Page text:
Creature Feature: Chicory (Chichorium intybus)
By Emma Dean, CG Science Editor
When driving during the summer, it’s not unusual to see bright, colorful wildflowers littering the roadside. Between the months of May and October, attention-grabbing, purple-blue flowers thrive. Chicory’s color palette can be found in its areas of preference which include roadsides but also open fields and waste areas.
Although a native of Europe, chicory has travelled to North America as well as Africa, Australia and South America. The perennial has more uses than its scenic visual appeal. Its leaves may be added to salads in a similar manner as dandelion leaves are eaten. In fact, even ancient Egyptians consumed chicory, believing that the plant could purify the blood and liver. Even today the plant is used as a remedy for loss of appetite, upset stomach, constipation as well as liver and gallbladder disorders.
However, a more common use of chicory derives from the root rather than the leaves. The root is ground up and mixed with coffee or sometimes used as a substitute. Chicory counteracts the stimulating effects of caffeine.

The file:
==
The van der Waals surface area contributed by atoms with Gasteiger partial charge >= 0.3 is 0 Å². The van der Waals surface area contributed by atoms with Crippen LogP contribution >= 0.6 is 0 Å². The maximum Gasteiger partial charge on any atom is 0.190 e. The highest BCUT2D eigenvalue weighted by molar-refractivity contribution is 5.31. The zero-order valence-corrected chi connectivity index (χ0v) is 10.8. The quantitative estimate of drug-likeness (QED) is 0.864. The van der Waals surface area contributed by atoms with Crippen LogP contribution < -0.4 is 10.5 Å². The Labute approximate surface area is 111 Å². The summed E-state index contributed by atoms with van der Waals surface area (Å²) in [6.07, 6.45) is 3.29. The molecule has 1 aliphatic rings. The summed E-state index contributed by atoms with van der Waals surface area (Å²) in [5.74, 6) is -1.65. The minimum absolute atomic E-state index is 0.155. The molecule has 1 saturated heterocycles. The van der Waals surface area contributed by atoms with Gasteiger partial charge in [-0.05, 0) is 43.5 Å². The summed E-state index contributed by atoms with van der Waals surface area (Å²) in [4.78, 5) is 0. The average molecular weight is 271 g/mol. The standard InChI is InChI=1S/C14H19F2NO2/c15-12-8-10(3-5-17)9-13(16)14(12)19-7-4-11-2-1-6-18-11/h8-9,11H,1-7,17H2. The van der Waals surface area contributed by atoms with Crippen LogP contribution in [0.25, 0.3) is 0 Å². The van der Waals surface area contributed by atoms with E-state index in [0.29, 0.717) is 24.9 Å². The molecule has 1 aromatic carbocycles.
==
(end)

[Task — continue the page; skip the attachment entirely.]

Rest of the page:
- Other monikers for chicory include succory, wild succory, hendibeh, blue sailors and wild endive.
- Only a few flower heads bloom at a time per plant. Each bloom lasts for merely one day.
- Chicory is a rich source of beta-carotene.
- Chicory aids the body in its ability to absorb calcium.
- When roasted, coffee yields 21 to 25 percent of soluble extractive matter while roasted chicory yields 45 to 65 percent.
- Supposedly when World War II upset shipping, most United States’ coffee was produced from chicory.
- Creature Feature: Dandelion (Taraxacum officinale) | College Green Magazine – Eco-news From The Ground Up